Key Information

Laser experts

Dr. Saqib Bashir

Dr. Ai-Lean Chew


Lasers in use

Pulsed Dye

Intense Puled Light



Carbon Dioxide (Fractionated)

Nd:YAG (lipolysis/cellulite)


Patient feedback

High levels of satisfaction


Nail Surgery

We have paricular expertise in nail surgery, which is a highly specialised area of dermatological surgery.  The nail is an important part of the finger or toe, for both protection and cosmetic appearance.  We take particlar care to provide you with the best outcome. 

When is nail surgery required?

There are a variety of reasons patients may need a nail surgical procedure.  You may be referred by another dermatologist, your GP or you may self refer. Common reasons for nail surgery include:

  • Ingrowing nails
  • Paranychia
  • Fungal infection of the nails (onychomycosis)
  • Pigmentation of the nail (melanonychia)
  • Redness of the nail (erythronychia)
  • Thickening of the nail after trauma
  • Warts around the nails - periungual warts
  • Laser treatment of warts 

Some patients require skin cancer treatments around or involving the nail:

  • Subungual melanoma
  • Squamous cell carcinoma
  • Bowen's disease

Also, we are able to remove benign lesions on or around the nail:

  • Subungual hyperostosis
  • Glomus tumour
  • Myxoid Cyst/Ganglion

What does the procedure involve?

Nail surgery is performed under local anaesthetic, which means that you will be awake for the procedure.  If you wish, for some procedures, such as laser treatment, you can be asleep under a general anaesthetic, but this is not usually necessary.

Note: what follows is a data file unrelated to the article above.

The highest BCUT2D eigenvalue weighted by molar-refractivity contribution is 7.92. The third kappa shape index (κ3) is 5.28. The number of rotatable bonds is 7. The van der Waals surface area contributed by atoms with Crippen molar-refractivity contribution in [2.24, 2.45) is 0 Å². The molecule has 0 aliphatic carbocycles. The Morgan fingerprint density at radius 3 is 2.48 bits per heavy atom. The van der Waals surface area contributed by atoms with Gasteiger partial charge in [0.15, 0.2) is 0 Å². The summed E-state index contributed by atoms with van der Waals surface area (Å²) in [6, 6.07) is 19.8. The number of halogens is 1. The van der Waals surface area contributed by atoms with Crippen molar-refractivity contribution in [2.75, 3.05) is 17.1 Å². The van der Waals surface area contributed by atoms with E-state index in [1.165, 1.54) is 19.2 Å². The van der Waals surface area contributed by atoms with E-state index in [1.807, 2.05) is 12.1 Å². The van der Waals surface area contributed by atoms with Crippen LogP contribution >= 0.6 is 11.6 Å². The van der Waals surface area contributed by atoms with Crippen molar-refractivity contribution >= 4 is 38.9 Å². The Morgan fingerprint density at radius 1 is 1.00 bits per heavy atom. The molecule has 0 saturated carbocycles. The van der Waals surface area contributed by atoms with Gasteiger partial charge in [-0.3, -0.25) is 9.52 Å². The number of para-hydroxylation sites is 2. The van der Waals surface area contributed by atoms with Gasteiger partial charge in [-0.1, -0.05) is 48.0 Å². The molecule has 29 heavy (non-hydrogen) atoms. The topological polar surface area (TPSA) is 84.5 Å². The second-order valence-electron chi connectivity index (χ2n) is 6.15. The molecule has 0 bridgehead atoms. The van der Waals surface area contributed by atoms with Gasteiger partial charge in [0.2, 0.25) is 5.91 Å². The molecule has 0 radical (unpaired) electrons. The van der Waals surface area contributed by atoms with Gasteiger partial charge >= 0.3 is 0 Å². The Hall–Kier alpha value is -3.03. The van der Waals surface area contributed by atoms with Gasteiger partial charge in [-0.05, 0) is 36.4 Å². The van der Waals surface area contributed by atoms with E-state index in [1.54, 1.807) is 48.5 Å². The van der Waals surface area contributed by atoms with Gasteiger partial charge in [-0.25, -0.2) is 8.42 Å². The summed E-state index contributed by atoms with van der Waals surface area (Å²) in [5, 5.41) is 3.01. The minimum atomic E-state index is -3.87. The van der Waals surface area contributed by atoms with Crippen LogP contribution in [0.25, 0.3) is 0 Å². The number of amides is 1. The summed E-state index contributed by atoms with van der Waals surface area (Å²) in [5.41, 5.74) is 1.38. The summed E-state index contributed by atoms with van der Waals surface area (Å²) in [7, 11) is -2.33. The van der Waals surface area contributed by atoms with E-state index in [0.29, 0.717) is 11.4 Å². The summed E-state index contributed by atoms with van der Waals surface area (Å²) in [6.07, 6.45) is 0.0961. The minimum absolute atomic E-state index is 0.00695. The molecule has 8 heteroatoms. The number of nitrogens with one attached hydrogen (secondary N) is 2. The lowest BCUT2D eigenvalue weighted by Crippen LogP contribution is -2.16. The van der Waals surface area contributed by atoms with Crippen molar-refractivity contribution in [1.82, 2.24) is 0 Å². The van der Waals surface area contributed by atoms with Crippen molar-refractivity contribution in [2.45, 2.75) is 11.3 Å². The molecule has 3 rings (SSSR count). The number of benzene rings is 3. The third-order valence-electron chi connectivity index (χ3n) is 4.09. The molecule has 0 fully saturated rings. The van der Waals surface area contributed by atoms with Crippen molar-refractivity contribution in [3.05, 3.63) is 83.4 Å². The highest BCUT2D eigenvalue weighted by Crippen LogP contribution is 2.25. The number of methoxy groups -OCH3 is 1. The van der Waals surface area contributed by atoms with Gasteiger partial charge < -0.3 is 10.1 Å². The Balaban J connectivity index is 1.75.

• A small injection (a digital ring block) is placed in the finger or toe to take away any feeling of pain 
  • A tourniquet is applied around the digit to reduce any bleeding during surgery

Nail removal vs Nail biopsy

Whether you simply need a biopsy of the nail or removal of the nail will be discussed with you in your pre operative consultation. It may be necessary to remove the entire nail plate, using a gentle surgical technique.  In other cases, we may be able to preserve most of the nail plate by creating a small window to allow us to access the nail bed for biopsy.  After this, the nail plate can be replaced, minimising the surgical wound. 

What is the recovery time after nail removal or biopsy"

The length of the recovery time depends on whether you have a nail biopsy or a nail plate removal.  If a nail biopsy is performed, you may have some minor pain, swelling and inconvenience for a few days after the procedure.  However, if you have whole nail removed, the area may be raw for about two weeks after the surgery and it may take several weeks or months for the nail to regrow.  It is important to think about:

  • the impact of the procedure on your work
  • the impact of the procedure on any caring roles you may have
  • whether you are right or left handed
  • whether you need special footwear after any toenail procedures
  • whether the surgery impacts on your exercise routine or sport

Feel free to cover these issues during your consultation, as planning is an important part of a successful procedure.